In addition, proponents and land managers should refer to the Recovery Plan (where available) or the Conservation Advice (where available) for recovery, mitigation and conservation information.
|EPBC Act Listing Status||Listed as Vulnerable|
|Listing and Conservation Advices||
Commonwealth Conservation Advice on Eleocharis papillosa (Threatened Species Scientific Committee (TSSC), 2008afv) [Conservation Advice].
Commonwealth Listing Advice on Eleocharis papillosa (Dwarf Desert Spike-rush) (Threatened Species Scientific Committee (TSSC), 2012ae) [Listing Advice].
|Recovery Plan Decision||
Recovery Plan not required, included on the Not Commenced List (1/11/2009).
|Adopted/Made Recovery Plans|
Federal Register of
Inclusion of species in the list of threatened species under section 178 of the Environment Protection and Biodiversity Conservation Act 1999 (43) (14/08/2006) (Commonwealth of Australia, 2006g) [Legislative Instrument].
Documents and Websites
|State Listing Status||
|Non-statutory Listing Status||
|Scientific name||Eleocharis papillosa |
|Reference||Latz, P.K. (1979) Four new species of Cyperaceae from Central Australia. Journal of the Adelaide Botanic Gardens 1(6): 343, fig. 1 [tax. nov.]|
This is an indicative distribution map of the present distribution of the species based on best available knowledge. See map caveat for more information.
Scientific name: Eleocharis papillosa
Common name: Dwarf Desert Spike-rush.
This species is conventionally accepted (CHAH 2010).
The Dwarf Desert Spike-rush is a small erect perennial sedge, typically less than 10 cm high. The above-ground parts grow in response to inundation or flooding, and subsequently die back to tubers. The leaf sheaths are purplish in colour at the base (Duguid et al. 2006).
The Dwarf Desert Spike-rush is known from eight locations in the Northern Territory (NT), ranging from the northern Tanami Desert to the southern parts of the Finke bioregion and the edge of the Simpson Desert (Holtze 2005; White et al. 2000). Most locations are remote, and repeated collections have been made at only three of the eight known locations (Duguid et al. 2006). Widespread targeted surveys have occurred in the NT. As a result, and it is unlikely that there are many undiscovered populations (Duguid et al. 2006). The NT sites occur on: Aboriginal freehold land (the Lander River, Rabbit Flat area and Lake Mackay populations); pastoral leasehold (three stations); and crown land (Illparpa population) (Duguid et al. 2006).
In South Australia (SA), the Dwarf Desert Spike-rush is known from three locations in Lake Eyre area. It is also indicated to occur in the Gairdner-Torrens regions of inland SA (Barker et al. 2005a), however this is not substantiated by either the SA Herbarium records or Department of Environment and Heritage records (SA DEH 2007).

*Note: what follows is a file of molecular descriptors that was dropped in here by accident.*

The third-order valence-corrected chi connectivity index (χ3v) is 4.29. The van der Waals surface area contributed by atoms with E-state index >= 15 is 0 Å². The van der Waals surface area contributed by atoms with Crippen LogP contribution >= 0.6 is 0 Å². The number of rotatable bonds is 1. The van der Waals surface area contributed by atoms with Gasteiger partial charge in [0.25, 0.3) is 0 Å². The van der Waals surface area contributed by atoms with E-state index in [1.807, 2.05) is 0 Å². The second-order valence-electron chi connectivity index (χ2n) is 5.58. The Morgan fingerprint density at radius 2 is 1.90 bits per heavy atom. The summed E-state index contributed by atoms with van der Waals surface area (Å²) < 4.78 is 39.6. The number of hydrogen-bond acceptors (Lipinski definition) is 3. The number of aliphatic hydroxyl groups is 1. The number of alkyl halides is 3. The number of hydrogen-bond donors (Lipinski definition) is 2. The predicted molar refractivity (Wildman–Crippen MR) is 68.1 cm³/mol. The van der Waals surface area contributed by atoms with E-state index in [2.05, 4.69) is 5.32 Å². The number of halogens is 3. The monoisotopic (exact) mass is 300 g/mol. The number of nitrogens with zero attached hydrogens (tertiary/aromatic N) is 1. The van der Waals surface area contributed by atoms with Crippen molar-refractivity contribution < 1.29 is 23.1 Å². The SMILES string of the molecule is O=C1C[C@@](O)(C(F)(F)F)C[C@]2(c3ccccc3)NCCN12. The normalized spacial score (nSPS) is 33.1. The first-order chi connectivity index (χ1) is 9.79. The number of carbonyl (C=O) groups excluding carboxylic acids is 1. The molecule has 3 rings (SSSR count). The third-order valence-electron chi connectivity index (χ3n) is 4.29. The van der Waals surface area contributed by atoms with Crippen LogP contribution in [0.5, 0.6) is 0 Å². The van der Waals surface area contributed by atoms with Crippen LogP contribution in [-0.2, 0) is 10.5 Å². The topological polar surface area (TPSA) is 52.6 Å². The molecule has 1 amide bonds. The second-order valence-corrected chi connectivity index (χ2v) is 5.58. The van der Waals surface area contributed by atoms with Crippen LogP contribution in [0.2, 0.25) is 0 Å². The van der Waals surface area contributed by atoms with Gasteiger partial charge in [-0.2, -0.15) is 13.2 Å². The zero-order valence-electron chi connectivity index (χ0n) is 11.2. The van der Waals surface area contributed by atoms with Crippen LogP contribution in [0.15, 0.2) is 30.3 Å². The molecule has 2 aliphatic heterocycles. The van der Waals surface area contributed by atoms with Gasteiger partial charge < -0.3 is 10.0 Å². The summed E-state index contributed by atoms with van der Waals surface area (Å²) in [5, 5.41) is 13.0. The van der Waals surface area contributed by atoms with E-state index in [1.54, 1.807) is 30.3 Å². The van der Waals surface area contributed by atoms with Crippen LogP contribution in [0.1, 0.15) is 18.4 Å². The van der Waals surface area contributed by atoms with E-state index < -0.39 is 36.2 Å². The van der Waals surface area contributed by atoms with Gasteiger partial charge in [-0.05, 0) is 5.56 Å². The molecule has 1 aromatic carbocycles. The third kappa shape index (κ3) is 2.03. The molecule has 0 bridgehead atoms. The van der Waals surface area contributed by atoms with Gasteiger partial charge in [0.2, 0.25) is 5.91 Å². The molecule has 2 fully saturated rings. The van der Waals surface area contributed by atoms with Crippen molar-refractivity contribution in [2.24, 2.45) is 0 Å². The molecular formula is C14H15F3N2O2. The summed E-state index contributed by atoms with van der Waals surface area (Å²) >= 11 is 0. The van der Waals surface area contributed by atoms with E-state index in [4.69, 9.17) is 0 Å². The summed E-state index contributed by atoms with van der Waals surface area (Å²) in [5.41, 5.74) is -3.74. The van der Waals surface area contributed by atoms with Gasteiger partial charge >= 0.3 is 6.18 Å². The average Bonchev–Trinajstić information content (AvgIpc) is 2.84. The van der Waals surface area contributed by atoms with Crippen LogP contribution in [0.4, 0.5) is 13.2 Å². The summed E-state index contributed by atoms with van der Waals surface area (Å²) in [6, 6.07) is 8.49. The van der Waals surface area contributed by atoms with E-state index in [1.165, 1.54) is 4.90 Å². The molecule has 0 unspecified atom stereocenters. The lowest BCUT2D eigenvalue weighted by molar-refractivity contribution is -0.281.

In Western Australia (WA), the Dwarf Desert Spike-rush is found at two locations in the Murchison area, east of Geraldton, and the Avon region, north-west of Kalgoorlie (Florabase 2007a). There are also reports from the Pilbara, but there are no vouchered specimens from this region (TSSC 2010ay).
Extent of occurrence and area of occupancy
Estimates on the Dwarf Desert Spike-rush's extent of occurrence are: 230 000 km2 in the NT based on a north-south range of 600 km and an east-west range of 560 km (TSSC 2006jm); and 32 000 km2 in SA (SA DEH 2007).
In the NT, the area of occupancy for the Dwarf Desert Spike-rush is not known due to a lack of detailed vegetation mapping. A rough estimate of the habitat area of known populations is 2–50 km2 (Duguid et al. 2004 cited in TSSC 2006jm).
In the NT, the distribution of the Dwarf Desert Spike-rush is considered severely fragmented (Duguid et al. 2006) based on six highly disjunct areas. As four of the eight collection locations are pairs of sites relatively close to each other, these sites correspond to six disjunct locations (Duguid et al. 2006).
In SA, the three populations within the Lake Eyre basin are connected via the watercourses that flow into the lake. However, it is extremely unlikely that any actual interchange of genetic material would occur along these channels. All populations are also separated by large areas of unsuitable sandy habitat (SA DEH 2007).
Due to the Dwarf Desert-rush's small size and the intermittent presence of surface shoots, it is likely to be under surveyed and additional populations may exist. In the NT, searches at Illparpa Swamp in 2000, 2001, 2002, 2003 and 2004, following two particularly wet summers (1999–2000 and 2000–2001), failed to find the species (Duguid et al. 2006). A survey of NT wetlands in 2000–2001 (Duguid et al. 2002), in apparently ideal conditions, found only one new population. Likewise, a systematic survey of wetlands was conducted in 2000–2001 at more than 400 field sites across the southern part of the NT, but failed to discover any additional populations (Duguid et al. 2005).
In SA, surveys have been conducted by the Department of Environment and Heritage during the Stony Deserts botanical survey. None of the surveys recorded this species (Brandle 1998).
The Dwarf Desert Spike-rush has been recorded as locally abundant (with up to 1000 plants) during some periods at some sites (Duguid et al. 2006). There has been no quantitative abundance assessment of the species. Undertaking such an assessment would be difficult because the species occurs in a number of disjunct locations, it is cryptic (hard to find) and above-ground growth is highly ephemeral (periodic and unpredictable shooting). In addition, the species' clonal nature, with extensive rhizomatous systems (long reaching, underground horizontal stems), makes abundance estimates difficult (Duguid et al. 2006).